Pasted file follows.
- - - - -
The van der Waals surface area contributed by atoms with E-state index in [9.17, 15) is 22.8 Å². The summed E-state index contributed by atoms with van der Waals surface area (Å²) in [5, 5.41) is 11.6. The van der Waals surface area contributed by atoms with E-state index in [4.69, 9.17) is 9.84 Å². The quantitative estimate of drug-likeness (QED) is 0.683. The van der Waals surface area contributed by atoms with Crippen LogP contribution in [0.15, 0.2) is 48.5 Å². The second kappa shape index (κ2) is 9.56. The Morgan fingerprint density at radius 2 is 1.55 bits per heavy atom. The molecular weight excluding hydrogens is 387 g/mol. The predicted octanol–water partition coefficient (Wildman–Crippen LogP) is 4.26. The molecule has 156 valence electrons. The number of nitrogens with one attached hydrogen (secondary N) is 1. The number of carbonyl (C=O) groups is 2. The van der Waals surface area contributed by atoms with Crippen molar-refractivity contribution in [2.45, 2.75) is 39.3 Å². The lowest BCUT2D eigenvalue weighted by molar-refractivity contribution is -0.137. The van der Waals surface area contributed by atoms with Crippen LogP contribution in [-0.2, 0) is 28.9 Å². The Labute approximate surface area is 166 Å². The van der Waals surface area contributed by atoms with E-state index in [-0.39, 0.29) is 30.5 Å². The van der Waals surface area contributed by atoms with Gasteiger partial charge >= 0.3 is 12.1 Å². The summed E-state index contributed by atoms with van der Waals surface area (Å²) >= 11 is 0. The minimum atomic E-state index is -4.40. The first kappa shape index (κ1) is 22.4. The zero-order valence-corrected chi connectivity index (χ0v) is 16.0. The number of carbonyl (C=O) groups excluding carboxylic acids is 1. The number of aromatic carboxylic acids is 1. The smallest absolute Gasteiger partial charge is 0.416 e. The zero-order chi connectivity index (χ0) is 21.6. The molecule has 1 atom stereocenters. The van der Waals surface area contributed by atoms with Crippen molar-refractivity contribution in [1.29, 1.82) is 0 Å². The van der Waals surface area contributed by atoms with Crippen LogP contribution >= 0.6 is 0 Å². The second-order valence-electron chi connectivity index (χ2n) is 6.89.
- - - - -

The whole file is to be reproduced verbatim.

The van der Waals surface area contributed by atoms with E-state index in [9.17, 15) is 22.8 Å². The summed E-state index contributed by atoms with van der Waals surface area (Å²) in [5, 5.41) is 11.6. The van der Waals surface area contributed by atoms with E-state index in [4.69, 9.17) is 9.84 Å². The quantitative estimate of drug-likeness (QED) is 0.683. The van der Waals surface area contributed by atoms with Crippen LogP contribution in [0.15, 0.2) is 48.5 Å². The second kappa shape index (κ2) is 9.56. The Morgan fingerprint density at radius 2 is 1.55 bits per heavy atom. The molecular weight excluding hydrogens is 387 g/mol. The predicted octanol–water partition coefficient (Wildman–Crippen LogP) is 4.26. The molecule has 156 valence electrons. The number of nitrogens with one attached hydrogen (secondary N) is 1. The number of carbonyl (C=O) groups is 2. The van der Waals surface area contributed by atoms with Crippen molar-refractivity contribution in [2.45, 2.75) is 39.3 Å². The lowest BCUT2D eigenvalue weighted by molar-refractivity contribution is -0.137. The van der Waals surface area contributed by atoms with Crippen LogP contribution in [-0.2, 0) is 28.9 Å². The Labute approximate surface area is 166 Å². The van der Waals surface area contributed by atoms with E-state index in [-0.39, 0.29) is 30.5 Å². The van der Waals surface area contributed by atoms with Gasteiger partial charge >= 0.3 is 12.1 Å². The summed E-state index contributed by atoms with van der Waals surface area (Å²) >= 11 is 0. The minimum atomic E-state index is -4.40. The first kappa shape index (κ1) is 22.4. The zero-order valence-corrected chi connectivity index (χ0v) is 16.0. The number of carbonyl (C=O) groups excluding carboxylic acids is 1. The number of aromatic carboxylic acids is 1. The smallest absolute Gasteiger partial charge is 0.416 e. The zero-order chi connectivity index (χ0) is 21.6. The molecule has 1 atom stereocenters. The van der Waals surface area contributed by atoms with Crippen molar-refractivity contribution in [1.29, 1.82) is 0 Å². The van der Waals surface area contributed by atoms with Crippen LogP contribution >= 0.6 is 0 Å². The second-order valence-electron chi connectivity index (χ2n) is 6.89.